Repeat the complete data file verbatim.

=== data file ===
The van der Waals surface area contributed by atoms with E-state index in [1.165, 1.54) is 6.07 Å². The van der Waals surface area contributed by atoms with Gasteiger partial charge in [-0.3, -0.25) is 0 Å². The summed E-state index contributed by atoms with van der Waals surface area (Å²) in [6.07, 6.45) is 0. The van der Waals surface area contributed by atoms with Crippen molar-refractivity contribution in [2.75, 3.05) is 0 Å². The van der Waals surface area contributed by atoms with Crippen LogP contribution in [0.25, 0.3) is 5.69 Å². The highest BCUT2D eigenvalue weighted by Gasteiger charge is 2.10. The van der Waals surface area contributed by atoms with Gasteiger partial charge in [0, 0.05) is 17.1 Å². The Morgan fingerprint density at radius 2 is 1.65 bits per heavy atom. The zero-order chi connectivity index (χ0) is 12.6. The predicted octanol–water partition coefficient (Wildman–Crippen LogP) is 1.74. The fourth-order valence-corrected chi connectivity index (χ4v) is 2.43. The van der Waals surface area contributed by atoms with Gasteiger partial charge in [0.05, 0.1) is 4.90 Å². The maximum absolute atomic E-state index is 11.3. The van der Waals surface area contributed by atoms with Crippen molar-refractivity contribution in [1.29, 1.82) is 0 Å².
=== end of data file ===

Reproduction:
The van der Waals surface area contributed by atoms with E-state index in [1.165, 1.54) is 6.07 Å². The van der Waals surface area contributed by atoms with Gasteiger partial charge in [-0.3, -0.25) is 0 Å². The summed E-state index contributed by atoms with van der Waals surface area (Å²) in [6.07, 6.45) is 0. The van der Waals surface area contributed by atoms with Crippen molar-refractivity contribution in [2.75, 3.05) is 0 Å². The van der Waals surface area contributed by atoms with Crippen LogP contribution in [0.25, 0.3) is 5.69 Å². The highest BCUT2D eigenvalue weighted by Gasteiger charge is 2.10. The van der Waals surface area contributed by atoms with Gasteiger partial charge in [0, 0.05) is 17.1 Å². The Morgan fingerprint density at radius 2 is 1.65 bits per heavy atom. The zero-order chi connectivity index (χ0) is 12.6. The predicted octanol–water partition coefficient (Wildman–Crippen LogP) is 1.74. The fourth-order valence-corrected chi connectivity index (χ4v) is 2.43. The van der Waals surface area contributed by atoms with Gasteiger partial charge in [0.05, 0.1) is 4.90 Å². The maximum absolute atomic E-state index is 11.3. The van der Waals surface area contributed by atoms with Crippen molar-refractivity contribution in [1.29, 1.82) is 0 Å².